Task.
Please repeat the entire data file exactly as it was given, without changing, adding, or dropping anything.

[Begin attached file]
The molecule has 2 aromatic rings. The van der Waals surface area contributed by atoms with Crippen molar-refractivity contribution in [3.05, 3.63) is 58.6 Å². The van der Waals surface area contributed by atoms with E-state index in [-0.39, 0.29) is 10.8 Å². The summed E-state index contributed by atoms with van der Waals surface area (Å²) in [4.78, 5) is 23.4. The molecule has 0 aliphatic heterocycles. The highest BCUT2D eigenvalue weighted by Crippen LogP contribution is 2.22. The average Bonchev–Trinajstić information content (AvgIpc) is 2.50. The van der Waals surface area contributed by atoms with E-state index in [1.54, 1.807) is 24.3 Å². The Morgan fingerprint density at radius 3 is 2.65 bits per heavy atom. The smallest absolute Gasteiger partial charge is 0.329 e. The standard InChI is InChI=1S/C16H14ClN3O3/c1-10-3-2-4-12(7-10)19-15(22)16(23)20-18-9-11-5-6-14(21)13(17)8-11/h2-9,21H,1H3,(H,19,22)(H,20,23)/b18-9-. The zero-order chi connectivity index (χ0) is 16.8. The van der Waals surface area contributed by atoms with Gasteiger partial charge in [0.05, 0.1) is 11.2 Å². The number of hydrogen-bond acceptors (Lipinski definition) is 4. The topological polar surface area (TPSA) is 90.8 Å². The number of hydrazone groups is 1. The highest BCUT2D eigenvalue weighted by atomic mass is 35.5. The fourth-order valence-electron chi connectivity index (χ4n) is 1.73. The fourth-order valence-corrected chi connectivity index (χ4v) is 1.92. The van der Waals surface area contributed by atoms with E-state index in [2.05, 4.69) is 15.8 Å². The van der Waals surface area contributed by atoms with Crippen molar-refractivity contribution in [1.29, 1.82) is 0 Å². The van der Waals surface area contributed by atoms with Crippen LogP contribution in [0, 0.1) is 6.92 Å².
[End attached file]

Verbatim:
The molecule has 2 aromatic rings. The van der Waals surface area contributed by atoms with Crippen molar-refractivity contribution in [3.05, 3.63) is 58.6 Å². The van der Waals surface area contributed by atoms with E-state index in [-0.39, 0.29) is 10.8 Å². The summed E-state index contributed by atoms with van der Waals surface area (Å²) in [4.78, 5) is 23.4. The molecule has 0 aliphatic heterocycles. The highest BCUT2D eigenvalue weighted by Crippen LogP contribution is 2.22. The average Bonchev–Trinajstić information content (AvgIpc) is 2.50. The van der Waals surface area contributed by atoms with E-state index in [1.54, 1.807) is 24.3 Å². The Morgan fingerprint density at radius 3 is 2.65 bits per heavy atom. The smallest absolute Gasteiger partial charge is 0.329 e. The standard InChI is InChI=1S/C16H14ClN3O3/c1-10-3-2-4-12(7-10)19-15(22)16(23)20-18-9-11-5-6-14(21)13(17)8-11/h2-9,21H,1H3,(H,19,22)(H,20,23)/b18-9-. The zero-order chi connectivity index (χ0) is 16.8. The van der Waals surface area contributed by atoms with Gasteiger partial charge in [0.05, 0.1) is 11.2 Å². The number of hydrogen-bond acceptors (Lipinski definition) is 4. The topological polar surface area (TPSA) is 90.8 Å². The number of hydrazone groups is 1. The highest BCUT2D eigenvalue weighted by atomic mass is 35.5. The fourth-order valence-electron chi connectivity index (χ4n) is 1.73. The fourth-order valence-corrected chi connectivity index (χ4v) is 1.92. The van der Waals surface area contributed by atoms with E-state index in [2.05, 4.69) is 15.8 Å². The van der Waals surface area contributed by atoms with Crippen molar-refractivity contribution in [1.29, 1.82) is 0 Å². The van der Waals surface area contributed by atoms with Crippen LogP contribution in [0, 0.1) is 6.92 Å².